"Among the violations were failing to diagnose patients with a debilitating medical condition as required by law and delegating to nurse practitioners the authority to make such diagnoses," according to the Globe.

According to The Boston Post, “The board outlines a specific instance in which a marijuana card was issued to a clinic patient under Nadolny’s authorization even though he wasn’t working that day. The board said Nadolny didn’t diagnose the patient or have a physician-patient relationship with the person.”

Massachusetts State Law holds that doctors can only issue cards “in the course of a bona fide physician-patient relationship,” which is defined under the law as “a relationship between a certifying physician (acting in the usual course of professional practice) and a patient, in which the physician has conducted a clinical visit, completed and documented a full assessment of the patient’s medical history and current medical condition, has explained the potential risks and benefits of the marijuana use, and has a role in the patient’s ongoing care and treatment.”

At $200 a card, Nadolny’s 5,792 patients would of made Canna Care Docs a whopping $1,158, 400. While Nadolny isn’t linked directly to State Trooper Clardy’s death, the investigation has really raised eye brows at what Canna Care Docs has been doing. The investigation is full force and many are wondering what will happen to the status of licenses currently held by medical marijuana patients that received care at Canna Care Docs and the overall reputation of the clinic itself for the future.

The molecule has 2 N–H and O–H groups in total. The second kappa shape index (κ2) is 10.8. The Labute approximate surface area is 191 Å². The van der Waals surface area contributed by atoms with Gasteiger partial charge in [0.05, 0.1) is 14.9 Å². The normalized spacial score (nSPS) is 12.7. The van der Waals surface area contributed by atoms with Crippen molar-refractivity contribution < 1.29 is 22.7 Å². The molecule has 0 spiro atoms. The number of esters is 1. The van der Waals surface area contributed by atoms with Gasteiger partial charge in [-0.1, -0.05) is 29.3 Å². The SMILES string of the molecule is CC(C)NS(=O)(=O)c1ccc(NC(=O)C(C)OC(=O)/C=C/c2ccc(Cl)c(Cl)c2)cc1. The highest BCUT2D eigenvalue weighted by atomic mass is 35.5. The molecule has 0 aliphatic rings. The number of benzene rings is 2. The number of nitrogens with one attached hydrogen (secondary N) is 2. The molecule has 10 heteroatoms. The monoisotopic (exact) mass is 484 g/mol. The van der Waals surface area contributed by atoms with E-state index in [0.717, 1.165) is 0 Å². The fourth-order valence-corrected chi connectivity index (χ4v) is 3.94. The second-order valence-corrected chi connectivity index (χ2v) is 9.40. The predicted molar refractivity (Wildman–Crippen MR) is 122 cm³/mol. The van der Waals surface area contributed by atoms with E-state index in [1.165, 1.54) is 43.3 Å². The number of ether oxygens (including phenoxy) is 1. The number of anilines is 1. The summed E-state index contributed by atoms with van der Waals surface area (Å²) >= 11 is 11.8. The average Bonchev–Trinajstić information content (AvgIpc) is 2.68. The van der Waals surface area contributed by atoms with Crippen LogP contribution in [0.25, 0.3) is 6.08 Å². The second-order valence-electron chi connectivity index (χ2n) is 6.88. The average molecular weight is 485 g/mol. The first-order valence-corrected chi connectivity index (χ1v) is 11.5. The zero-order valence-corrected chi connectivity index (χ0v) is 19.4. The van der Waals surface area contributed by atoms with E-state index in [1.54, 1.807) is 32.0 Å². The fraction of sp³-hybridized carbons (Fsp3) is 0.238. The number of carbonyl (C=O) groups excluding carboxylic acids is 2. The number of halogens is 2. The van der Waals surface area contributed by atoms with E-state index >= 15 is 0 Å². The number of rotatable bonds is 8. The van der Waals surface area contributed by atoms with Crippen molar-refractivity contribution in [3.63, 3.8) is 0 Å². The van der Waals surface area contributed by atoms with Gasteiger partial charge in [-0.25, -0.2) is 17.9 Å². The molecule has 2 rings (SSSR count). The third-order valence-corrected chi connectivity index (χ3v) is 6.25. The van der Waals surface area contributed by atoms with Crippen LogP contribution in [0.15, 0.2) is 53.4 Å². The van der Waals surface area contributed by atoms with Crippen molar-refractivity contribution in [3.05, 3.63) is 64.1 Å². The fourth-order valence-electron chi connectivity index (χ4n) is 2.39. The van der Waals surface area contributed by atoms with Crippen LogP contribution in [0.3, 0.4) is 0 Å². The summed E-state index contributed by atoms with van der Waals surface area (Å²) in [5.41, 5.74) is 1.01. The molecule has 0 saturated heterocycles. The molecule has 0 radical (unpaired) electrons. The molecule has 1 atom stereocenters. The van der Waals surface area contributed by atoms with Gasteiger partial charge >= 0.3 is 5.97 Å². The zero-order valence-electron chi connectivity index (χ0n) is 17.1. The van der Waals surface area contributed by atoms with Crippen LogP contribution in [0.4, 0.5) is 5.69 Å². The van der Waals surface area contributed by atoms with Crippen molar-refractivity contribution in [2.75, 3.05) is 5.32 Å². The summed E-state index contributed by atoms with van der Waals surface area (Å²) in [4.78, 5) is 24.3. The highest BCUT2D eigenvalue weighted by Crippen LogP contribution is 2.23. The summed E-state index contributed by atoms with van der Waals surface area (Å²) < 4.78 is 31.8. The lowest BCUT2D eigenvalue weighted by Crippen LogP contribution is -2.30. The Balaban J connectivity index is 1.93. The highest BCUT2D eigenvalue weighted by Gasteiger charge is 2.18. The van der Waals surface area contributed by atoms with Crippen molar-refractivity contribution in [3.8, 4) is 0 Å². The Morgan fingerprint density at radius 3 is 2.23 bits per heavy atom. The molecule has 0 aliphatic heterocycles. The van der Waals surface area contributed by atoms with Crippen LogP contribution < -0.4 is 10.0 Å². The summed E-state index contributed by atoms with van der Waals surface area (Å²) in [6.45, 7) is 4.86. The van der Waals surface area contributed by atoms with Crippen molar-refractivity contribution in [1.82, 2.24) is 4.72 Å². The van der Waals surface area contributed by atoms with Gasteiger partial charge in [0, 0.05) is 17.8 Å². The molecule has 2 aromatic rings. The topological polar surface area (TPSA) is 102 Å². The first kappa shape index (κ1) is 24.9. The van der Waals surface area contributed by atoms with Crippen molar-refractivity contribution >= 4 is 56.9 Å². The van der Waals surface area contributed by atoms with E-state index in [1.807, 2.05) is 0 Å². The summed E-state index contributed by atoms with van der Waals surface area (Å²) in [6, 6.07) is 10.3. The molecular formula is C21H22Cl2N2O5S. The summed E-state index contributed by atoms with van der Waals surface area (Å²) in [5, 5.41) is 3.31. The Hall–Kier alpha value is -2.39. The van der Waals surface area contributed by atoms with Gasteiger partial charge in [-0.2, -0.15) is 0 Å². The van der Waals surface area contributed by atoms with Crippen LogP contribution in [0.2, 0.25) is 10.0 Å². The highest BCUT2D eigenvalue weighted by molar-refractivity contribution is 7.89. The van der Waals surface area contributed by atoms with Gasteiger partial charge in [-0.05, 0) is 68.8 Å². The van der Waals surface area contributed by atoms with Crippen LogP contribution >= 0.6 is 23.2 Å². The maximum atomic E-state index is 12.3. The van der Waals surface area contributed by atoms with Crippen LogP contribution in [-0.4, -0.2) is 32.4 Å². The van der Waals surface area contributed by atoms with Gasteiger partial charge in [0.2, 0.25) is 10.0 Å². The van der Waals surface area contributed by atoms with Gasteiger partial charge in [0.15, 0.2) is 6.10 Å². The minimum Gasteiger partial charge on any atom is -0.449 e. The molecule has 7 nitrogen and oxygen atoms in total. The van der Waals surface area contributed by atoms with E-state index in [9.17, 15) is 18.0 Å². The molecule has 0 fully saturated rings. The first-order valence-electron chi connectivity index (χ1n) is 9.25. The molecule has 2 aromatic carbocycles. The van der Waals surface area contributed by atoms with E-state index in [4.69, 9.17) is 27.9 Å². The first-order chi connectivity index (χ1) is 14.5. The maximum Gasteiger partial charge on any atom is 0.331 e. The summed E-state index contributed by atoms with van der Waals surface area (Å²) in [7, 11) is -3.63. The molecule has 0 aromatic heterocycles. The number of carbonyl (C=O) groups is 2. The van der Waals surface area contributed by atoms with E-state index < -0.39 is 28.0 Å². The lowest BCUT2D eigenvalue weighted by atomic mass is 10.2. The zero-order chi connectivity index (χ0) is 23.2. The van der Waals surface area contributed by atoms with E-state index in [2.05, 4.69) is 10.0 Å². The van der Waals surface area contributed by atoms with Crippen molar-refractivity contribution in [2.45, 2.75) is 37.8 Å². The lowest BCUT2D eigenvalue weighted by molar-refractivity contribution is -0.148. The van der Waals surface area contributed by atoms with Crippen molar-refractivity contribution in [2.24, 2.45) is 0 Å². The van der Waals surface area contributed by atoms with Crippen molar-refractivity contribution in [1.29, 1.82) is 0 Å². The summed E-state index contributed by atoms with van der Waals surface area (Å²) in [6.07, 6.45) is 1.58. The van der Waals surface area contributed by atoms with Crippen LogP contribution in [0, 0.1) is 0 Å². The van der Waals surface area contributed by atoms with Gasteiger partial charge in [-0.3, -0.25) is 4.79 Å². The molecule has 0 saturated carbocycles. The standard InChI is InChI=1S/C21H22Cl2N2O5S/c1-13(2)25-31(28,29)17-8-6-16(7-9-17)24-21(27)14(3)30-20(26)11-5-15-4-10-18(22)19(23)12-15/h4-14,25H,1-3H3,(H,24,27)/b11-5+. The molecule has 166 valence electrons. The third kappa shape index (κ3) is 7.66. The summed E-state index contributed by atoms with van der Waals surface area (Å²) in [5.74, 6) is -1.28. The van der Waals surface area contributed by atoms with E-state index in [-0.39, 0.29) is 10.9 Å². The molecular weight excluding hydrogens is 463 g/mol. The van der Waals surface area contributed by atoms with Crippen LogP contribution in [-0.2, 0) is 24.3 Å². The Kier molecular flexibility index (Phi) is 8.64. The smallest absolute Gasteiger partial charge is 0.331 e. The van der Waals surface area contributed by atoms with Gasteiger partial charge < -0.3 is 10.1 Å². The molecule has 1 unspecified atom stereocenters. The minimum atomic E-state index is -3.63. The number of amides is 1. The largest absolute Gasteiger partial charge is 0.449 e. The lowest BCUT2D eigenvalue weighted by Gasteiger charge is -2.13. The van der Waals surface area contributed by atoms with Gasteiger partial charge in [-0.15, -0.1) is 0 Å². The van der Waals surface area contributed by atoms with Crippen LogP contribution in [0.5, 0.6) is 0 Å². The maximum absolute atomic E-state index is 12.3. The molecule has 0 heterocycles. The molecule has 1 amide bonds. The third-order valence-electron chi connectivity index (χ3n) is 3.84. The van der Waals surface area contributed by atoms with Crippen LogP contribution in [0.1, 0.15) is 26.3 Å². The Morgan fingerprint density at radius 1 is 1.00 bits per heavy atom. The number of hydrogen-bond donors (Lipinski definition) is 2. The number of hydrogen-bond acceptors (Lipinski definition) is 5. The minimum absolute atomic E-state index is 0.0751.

According to all news sources & our own attempts Nadolny has not been commenting on anything pertaining to this situation.  We will keep you up to date on the situation as it evolves.

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Mass. marijuana advocates look toward 2016 ballot

By Jim Haddadin/Daily News Staff

FRAMINGHAM – For years, Jim Pillsbury has been a familiar sight on Tax Day, standing outside the post office in Framingham and holding a sign encouraging voters to legalize marijuana.

This April, the 62-year-old won’t be there.

After decades campaigning to change the state’s drug laws, Pillsbury is all but certain Massachusetts voters are ready to make a historic decision in November 2016, when a ballot question will potentially ask them to legalize recreational marijuana sales, joining Colorado and a handful of other states where voters have approved similar laws.